The effect of micronutrient supplementation on active TB incidence early in HIV infection in Botswana
Authors Campa A, Baum MK, Bussmann H, Martinez SS, Farahani M, van Widenfelt E, Moyo S, Makhema J, Essex M, Marlink R
Received 30 September 2016
Accepted for publication 12 May 2017
Published 14 July 2017 Volume 2017:9 Pages 37—45
Checked for plagiarism Yes
Review by Single anonymous peer review
Peer reviewer comments 2
Editor who approved publication: Dr Chandrika Piyathilake
Adriana Campa,1 Marianna K Baum,1 Hermann Bussmann,2 Sabrina Sales Martinez,1 Mansour Farahani,3 Erik van Widenfelt,2 Sikhulile Moyo,2,3 Joseph Makhema,2 Max Essex,2,3 Richard Marlink3
1Department of Dietetics and Nutrition, Robert Stempel College of Public Health and Social Work, Florida International University, Miami, FL, USA; 2Botswana Harvard AIDS Institute Partnership, Gaborone, Botswana; 3The Harvard T.H. Chan School of Public Health, Boston, MA, USA
Background: Coinfection with active tuberculosis (TB) is one of the leading causes of death in people living with HIV (PLWH) in Africa. This investigation explores the role of micronutrient supplementation in preventing active TB in PLWH.
Methods: A randomized trial of nutritional supplementation was conducted among antiretroviral-
naïve (without previous antiretroviral treatment [ART]) HIV-infected people in Botswana between 2004 and 2009. The study had a factorial design with four arms: the selenium (Se) alone arm, the multivitamins (MVT) alone arm that contained vitamin B complex and vitamins C and E, the combined Se+MVT group and the placebo group. Those participants with prior or current active TB were excluded, as were participants with advanced HIV disease (CD4 <250 cells/µL) or who had already qualified for ART. HIV-positive adults (N=878) were followed monthly for study pill dispensation, every 3 months for CD4 cell count and every 6 months for viral load during 24 months or until they were started on ART.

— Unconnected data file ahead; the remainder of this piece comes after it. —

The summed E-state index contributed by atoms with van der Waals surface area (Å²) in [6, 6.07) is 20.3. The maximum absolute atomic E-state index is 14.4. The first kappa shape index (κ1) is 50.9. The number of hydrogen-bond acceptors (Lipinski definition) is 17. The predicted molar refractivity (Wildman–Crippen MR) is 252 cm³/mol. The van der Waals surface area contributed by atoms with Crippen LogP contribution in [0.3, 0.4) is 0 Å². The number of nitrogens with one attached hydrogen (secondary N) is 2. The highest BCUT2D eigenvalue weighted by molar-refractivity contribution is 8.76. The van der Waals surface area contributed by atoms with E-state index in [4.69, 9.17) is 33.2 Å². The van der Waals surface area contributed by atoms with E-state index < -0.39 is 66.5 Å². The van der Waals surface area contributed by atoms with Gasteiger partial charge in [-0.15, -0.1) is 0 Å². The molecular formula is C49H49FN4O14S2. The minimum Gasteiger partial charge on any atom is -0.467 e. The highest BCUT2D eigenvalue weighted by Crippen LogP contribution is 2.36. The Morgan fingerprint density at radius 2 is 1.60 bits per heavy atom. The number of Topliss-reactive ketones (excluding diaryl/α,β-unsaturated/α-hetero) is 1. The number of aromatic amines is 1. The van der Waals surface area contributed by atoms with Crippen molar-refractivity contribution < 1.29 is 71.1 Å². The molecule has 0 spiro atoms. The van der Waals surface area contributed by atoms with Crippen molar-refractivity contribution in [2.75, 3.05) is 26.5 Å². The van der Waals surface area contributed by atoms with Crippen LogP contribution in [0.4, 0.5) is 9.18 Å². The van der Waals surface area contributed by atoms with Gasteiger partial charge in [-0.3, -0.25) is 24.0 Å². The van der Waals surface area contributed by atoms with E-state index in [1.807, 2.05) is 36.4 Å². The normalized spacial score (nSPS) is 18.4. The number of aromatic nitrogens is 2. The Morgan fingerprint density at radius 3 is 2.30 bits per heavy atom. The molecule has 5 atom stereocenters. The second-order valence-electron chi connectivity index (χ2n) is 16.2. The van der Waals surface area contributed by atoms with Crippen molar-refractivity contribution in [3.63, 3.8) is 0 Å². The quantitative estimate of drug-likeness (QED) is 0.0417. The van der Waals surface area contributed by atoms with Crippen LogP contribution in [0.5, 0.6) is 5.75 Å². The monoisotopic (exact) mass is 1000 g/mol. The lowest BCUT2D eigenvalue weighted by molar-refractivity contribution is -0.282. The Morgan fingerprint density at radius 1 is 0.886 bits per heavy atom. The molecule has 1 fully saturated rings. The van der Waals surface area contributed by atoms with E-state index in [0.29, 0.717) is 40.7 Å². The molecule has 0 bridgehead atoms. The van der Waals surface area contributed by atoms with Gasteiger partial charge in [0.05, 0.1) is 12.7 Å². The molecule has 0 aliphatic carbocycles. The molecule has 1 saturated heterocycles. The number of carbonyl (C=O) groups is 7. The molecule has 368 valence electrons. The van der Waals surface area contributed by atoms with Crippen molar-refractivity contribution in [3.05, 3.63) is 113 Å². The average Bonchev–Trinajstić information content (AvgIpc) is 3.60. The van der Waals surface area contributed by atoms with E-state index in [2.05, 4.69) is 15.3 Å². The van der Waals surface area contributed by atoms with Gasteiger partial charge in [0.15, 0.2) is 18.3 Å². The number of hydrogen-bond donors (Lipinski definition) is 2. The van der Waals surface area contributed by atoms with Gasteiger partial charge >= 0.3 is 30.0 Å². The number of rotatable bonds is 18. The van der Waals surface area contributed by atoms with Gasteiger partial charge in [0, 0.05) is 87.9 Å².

Results: The participants’ characteristics were not significantly different among the four groups at baseline. Supplementation with Se alone (hazard ratio =0.20, 95% confidence interval: 0.04, 0.95, P=0.043) and the two combined SE groups (Se and Se+MVT) had significantly lower risk of developing incident TB disease compared with placebo in multivariate adjusted models (hazard ratio=0.32, 95% confidence interval: 0.11, 0.93, P=0.036). Multivitamins alone did not affect the incidence of TB. Isoniazid preventive therapy was received by 12.2% of participants, a rate that was not significantly different among the four study arms (P=0.122) and the newly diagnosed cases.
Conclusion: Se supplementation, alone and with MVT, decreased the incidence of TB disease in PLWH who were ART-naïve. Supplementation with these micronutrients should be considered in HIV infection, prior to ART, in areas where TB and malnutrition are endemic.
Keywords: selenium, multivitamin, TB and HIV
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